We fumble over instances of rape and “not rape” all the time. Whoopi Goldberg has talked about the difference between rape and “rape-rape,” whatever the fresh hell that is. During the Julian Assange case, AOL news seemed to be absolutely comfortable with making up the “Swedish rape law” which defined rape as sex without a condom or by surprise, a claim later proven very untrue by the Swedish legal system. The actual claims made against Assange are proof of what happens when rape takes place after consensual acts and the ever-failing dialogue on what rape and “not rape” can actually constitute. Koss M.P of Hidden Rape: Incidence, Prevalence and Descriptive Characteristics of Sexual Aggression and Victimization in a National Sample of College Students, released a study that defined 75% of sampled men as committing acts of “date rape,” by meeting criteria of coercion by alcohol, relationship status and pressure. When these men were asked what they viewed as rape, of course, none of these acts met their qualifications for rape. These things were just part of sex, or even more liberally applied as the benefits and downfalls of “hook-up culture.”
Rape, though most of us could define it like porn, being that we know it when we see it, often rests in a realm of othering when alcohol, drugs or coercion are involved. One only has to look at the comment section of any article covering Palin’s claim of “stolen virginity” to see examples of how people don’t view rape as a possibility when you “bring it upon yourself” or when you are in a relationship, or even if two people are drunk. This becomes even more complicated when you consider queer, immigrant, incarcerated, transgendered and disabled people affected by instances of not rape and rape. How can we equally serve justice and bring attention to it, when there is so much lacking in it’s acceptance?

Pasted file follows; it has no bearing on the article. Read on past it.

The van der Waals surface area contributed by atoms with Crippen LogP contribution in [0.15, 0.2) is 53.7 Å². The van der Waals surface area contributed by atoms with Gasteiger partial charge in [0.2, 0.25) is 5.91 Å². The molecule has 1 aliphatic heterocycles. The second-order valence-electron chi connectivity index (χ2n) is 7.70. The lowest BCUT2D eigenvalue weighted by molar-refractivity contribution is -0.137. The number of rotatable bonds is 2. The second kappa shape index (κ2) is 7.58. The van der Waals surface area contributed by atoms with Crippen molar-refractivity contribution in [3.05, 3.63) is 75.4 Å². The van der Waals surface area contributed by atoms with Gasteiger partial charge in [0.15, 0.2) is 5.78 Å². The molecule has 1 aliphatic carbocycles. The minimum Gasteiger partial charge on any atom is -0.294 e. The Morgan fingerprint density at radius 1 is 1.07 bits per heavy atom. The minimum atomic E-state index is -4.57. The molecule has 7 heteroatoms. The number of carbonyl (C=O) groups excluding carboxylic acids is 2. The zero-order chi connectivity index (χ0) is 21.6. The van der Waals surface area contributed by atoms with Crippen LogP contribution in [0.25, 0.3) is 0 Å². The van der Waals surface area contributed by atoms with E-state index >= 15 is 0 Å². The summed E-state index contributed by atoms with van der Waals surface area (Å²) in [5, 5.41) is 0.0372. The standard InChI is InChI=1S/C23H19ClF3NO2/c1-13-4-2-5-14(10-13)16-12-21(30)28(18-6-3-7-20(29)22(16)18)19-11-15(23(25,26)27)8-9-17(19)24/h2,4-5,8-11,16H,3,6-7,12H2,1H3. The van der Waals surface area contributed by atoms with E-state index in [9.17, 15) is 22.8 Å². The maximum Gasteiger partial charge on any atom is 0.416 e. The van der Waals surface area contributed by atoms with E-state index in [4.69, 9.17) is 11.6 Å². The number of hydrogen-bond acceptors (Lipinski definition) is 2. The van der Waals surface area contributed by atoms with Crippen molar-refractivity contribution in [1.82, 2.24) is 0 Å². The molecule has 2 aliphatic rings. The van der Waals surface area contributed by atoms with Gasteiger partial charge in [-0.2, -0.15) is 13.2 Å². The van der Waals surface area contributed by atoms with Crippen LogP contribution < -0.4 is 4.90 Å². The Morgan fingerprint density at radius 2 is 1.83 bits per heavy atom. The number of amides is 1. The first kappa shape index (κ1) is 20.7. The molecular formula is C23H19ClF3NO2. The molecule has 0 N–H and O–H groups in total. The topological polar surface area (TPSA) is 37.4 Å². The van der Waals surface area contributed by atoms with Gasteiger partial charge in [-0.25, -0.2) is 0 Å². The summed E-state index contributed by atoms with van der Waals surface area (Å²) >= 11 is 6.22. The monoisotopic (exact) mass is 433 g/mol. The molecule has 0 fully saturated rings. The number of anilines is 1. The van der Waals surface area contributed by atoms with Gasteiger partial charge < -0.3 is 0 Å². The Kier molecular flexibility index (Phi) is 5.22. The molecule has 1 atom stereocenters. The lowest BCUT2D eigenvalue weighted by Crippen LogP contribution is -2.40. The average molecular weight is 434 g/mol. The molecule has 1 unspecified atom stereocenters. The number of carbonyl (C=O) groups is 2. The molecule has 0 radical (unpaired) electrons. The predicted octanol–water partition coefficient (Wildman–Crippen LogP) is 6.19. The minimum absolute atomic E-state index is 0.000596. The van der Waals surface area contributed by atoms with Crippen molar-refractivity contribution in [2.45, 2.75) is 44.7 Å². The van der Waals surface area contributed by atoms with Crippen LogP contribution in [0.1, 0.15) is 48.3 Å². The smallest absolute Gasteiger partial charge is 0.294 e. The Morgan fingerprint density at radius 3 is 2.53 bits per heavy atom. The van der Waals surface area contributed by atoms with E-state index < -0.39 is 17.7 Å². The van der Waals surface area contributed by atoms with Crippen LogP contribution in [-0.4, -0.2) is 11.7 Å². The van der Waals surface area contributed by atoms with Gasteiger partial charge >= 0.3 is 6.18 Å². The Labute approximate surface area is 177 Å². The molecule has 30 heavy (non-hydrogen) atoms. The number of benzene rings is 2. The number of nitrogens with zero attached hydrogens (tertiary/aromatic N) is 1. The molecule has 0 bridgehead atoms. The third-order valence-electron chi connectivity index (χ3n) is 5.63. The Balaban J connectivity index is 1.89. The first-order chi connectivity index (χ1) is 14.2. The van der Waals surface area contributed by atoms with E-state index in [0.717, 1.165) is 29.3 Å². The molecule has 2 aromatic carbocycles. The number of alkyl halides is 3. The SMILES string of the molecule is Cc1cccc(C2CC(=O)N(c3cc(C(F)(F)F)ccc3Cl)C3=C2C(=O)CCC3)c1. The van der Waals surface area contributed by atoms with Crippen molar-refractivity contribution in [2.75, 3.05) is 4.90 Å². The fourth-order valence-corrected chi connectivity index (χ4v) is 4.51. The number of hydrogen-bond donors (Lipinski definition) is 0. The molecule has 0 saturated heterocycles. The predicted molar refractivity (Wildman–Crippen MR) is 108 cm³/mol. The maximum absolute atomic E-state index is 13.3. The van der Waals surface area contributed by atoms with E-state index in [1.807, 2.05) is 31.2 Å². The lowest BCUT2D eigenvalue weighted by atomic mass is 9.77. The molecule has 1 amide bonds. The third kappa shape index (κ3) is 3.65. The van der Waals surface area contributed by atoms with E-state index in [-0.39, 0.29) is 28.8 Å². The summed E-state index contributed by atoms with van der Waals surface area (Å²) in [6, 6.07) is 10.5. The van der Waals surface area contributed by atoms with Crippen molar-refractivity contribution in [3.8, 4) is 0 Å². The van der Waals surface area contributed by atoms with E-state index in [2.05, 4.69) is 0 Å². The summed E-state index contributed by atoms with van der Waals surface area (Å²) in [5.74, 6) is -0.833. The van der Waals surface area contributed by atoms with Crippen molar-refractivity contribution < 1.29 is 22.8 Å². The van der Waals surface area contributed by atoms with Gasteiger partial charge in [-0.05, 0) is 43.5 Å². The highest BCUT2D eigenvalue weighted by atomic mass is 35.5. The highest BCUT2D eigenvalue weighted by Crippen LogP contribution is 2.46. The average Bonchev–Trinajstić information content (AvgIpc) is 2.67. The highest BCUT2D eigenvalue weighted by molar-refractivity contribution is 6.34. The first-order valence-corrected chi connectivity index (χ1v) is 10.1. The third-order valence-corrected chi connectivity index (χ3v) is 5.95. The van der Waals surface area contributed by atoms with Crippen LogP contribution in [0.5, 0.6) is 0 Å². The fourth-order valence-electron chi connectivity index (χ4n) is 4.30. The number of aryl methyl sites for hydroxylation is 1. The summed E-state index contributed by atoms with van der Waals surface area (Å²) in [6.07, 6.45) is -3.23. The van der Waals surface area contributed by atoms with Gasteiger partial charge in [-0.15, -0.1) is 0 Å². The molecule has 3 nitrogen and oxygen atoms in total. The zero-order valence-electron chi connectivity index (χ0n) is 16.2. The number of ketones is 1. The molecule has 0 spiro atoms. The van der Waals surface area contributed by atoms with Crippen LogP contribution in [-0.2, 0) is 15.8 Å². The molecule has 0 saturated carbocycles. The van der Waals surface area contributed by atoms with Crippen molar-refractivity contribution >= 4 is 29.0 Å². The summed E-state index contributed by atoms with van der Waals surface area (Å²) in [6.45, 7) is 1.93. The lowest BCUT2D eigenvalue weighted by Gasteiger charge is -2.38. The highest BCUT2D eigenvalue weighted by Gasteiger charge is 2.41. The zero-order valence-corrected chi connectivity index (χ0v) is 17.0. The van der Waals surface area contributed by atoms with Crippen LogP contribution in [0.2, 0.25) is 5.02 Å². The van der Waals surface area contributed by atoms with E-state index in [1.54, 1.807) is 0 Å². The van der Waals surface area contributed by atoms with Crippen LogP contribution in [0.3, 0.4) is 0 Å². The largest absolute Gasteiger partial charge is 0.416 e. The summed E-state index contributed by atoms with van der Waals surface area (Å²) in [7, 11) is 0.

The story of plying younger women with alcohol for sexual possibility is nothing new, yet there is truth to the slipperiness of what becomes consensual and not. One can hope that Palin’s experience raises questions about the nature of what sexual assault can and often does look like:
Levi wasn’t even there to help me process – or even confirm my greatly feared suspicions… Instead of waking up in his arms, I awakened in a cold tent alone.
If Palin is telling the truth, then she is shedding some light on one of the many ambiguous ways in which women experience “not rape,” as well as how we deal with it. If its just an exaggeration created by the Palin clan to keep Bristol’s book hot on the shelf, well… I can’t even mentally go there. The intentions of them doing so, leaving the consequences it reaps for everyone else who actually has to deal with being in a situation like the one Palin describes, is terrifying. The fact that I am having trouble taking the Palin word for credibility leaves me questioning my own internalized victim blaming and misogyny, which speaks of the even larger issue of when “questionable” people come forward to talk about their sexual assault. “Not rape” is something I still have my own issues with and leaves me wondering what a young woman from a highly conservative family might define as rape, as well as “not rape.” These are the things we have been trained to not see, the things that we have been trained to accept as part of the natural consequences of having a hole between our legs. This is the ever evolving aspect of what rape culture actually looks like.
We can’t define each others sexual experiences, whether good, bad, or even questionable, bordering on assault. Palin’s language around the incident reflects a nameless hesitancy that young women feel when reporting violations of their own sexual autonomy. When incidents of rape are treated as finger pointing cases of women just getting what they had coming to them, then what happens when we try and talk about all the violations in between? It would be easy to end this on one of the most solid points of the movement to end sexual violence and rape, the idea that rape is rape is rape. But what happens when we can’t even define it for ourselves?